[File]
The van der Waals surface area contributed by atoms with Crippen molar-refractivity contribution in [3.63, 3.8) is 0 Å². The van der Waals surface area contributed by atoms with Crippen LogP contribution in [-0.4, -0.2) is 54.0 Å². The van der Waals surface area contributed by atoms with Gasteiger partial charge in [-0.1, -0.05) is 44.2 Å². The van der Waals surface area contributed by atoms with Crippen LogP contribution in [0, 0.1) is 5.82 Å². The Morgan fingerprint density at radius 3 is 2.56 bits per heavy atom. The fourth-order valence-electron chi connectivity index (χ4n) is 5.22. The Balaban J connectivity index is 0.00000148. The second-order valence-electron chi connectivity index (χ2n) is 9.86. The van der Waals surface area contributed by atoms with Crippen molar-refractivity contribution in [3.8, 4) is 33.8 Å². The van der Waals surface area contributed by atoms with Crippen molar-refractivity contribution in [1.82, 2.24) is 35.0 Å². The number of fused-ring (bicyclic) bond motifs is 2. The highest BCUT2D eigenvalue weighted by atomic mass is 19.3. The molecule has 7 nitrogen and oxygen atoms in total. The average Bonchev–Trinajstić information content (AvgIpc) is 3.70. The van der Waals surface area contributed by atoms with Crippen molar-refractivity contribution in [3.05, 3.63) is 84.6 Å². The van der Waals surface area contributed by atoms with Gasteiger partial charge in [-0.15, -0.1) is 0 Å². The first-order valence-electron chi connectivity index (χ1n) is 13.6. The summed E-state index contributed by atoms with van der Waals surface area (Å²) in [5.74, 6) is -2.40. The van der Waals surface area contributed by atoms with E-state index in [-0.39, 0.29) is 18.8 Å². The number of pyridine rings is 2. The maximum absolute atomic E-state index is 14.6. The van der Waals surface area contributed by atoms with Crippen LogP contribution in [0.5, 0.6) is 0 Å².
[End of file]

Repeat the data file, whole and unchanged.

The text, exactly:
The van der Waals surface area contributed by atoms with Crippen molar-refractivity contribution in [3.63, 3.8) is 0 Å². The van der Waals surface area contributed by atoms with Crippen LogP contribution in [-0.4, -0.2) is 54.0 Å². The van der Waals surface area contributed by atoms with Gasteiger partial charge in [-0.1, -0.05) is 44.2 Å². The van der Waals surface area contributed by atoms with Crippen LogP contribution in [0, 0.1) is 5.82 Å². The Morgan fingerprint density at radius 3 is 2.56 bits per heavy atom. The fourth-order valence-electron chi connectivity index (χ4n) is 5.22. The Balaban J connectivity index is 0.00000148. The second-order valence-electron chi connectivity index (χ2n) is 9.86. The van der Waals surface area contributed by atoms with Crippen molar-refractivity contribution in [3.8, 4) is 33.8 Å². The van der Waals surface area contributed by atoms with Crippen molar-refractivity contribution in [1.82, 2.24) is 35.0 Å². The number of fused-ring (bicyclic) bond motifs is 2. The highest BCUT2D eigenvalue weighted by atomic mass is 19.3. The molecule has 7 nitrogen and oxygen atoms in total. The average Bonchev–Trinajstić information content (AvgIpc) is 3.70. The van der Waals surface area contributed by atoms with Crippen molar-refractivity contribution in [3.05, 3.63) is 84.6 Å². The van der Waals surface area contributed by atoms with Gasteiger partial charge in [-0.15, -0.1) is 0 Å². The first-order valence-electron chi connectivity index (χ1n) is 13.6. The summed E-state index contributed by atoms with van der Waals surface area (Å²) in [5.74, 6) is -2.40. The van der Waals surface area contributed by atoms with E-state index in [-0.39, 0.29) is 18.8 Å². The number of pyridine rings is 2. The maximum absolute atomic E-state index is 14.6. The van der Waals surface area contributed by atoms with Crippen LogP contribution in [0.5, 0.6) is 0 Å².